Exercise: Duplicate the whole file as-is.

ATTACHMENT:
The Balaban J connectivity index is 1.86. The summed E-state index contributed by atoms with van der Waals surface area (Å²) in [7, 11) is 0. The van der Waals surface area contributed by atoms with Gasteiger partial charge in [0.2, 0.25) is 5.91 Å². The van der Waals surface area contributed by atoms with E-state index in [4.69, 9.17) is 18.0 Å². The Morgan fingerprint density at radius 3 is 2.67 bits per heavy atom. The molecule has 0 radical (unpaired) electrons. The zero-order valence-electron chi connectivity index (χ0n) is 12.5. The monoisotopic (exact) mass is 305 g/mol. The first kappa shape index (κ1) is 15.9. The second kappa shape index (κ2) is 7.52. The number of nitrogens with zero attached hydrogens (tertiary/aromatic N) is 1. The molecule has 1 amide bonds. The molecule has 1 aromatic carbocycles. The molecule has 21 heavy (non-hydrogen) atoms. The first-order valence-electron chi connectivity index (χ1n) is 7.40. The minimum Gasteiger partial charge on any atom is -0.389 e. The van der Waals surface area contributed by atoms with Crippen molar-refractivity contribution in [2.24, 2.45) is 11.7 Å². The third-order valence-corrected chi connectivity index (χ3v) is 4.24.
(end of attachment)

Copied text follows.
The Balaban J connectivity index is 1.86. The summed E-state index contributed by atoms with van der Waals surface area (Å²) in [7, 11) is 0. The van der Waals surface area contributed by atoms with Gasteiger partial charge in [0.2, 0.25) is 5.91 Å². The van der Waals surface area contributed by atoms with E-state index in [4.69, 9.17) is 18.0 Å². The Morgan fingerprint density at radius 3 is 2.67 bits per heavy atom. The molecule has 0 radical (unpaired) electrons. The zero-order valence-electron chi connectivity index (χ0n) is 12.5. The monoisotopic (exact) mass is 305 g/mol. The first kappa shape index (κ1) is 15.9. The second kappa shape index (κ2) is 7.52. The number of nitrogens with zero attached hydrogens (tertiary/aromatic N) is 1. The molecule has 1 amide bonds. The molecule has 1 aromatic carbocycles. The molecule has 21 heavy (non-hydrogen) atoms. The first-order valence-electron chi connectivity index (χ1n) is 7.40. The minimum Gasteiger partial charge on any atom is -0.389 e. The van der Waals surface area contributed by atoms with Crippen molar-refractivity contribution in [2.24, 2.45) is 11.7 Å². The third-order valence-corrected chi connectivity index (χ3v) is 4.24.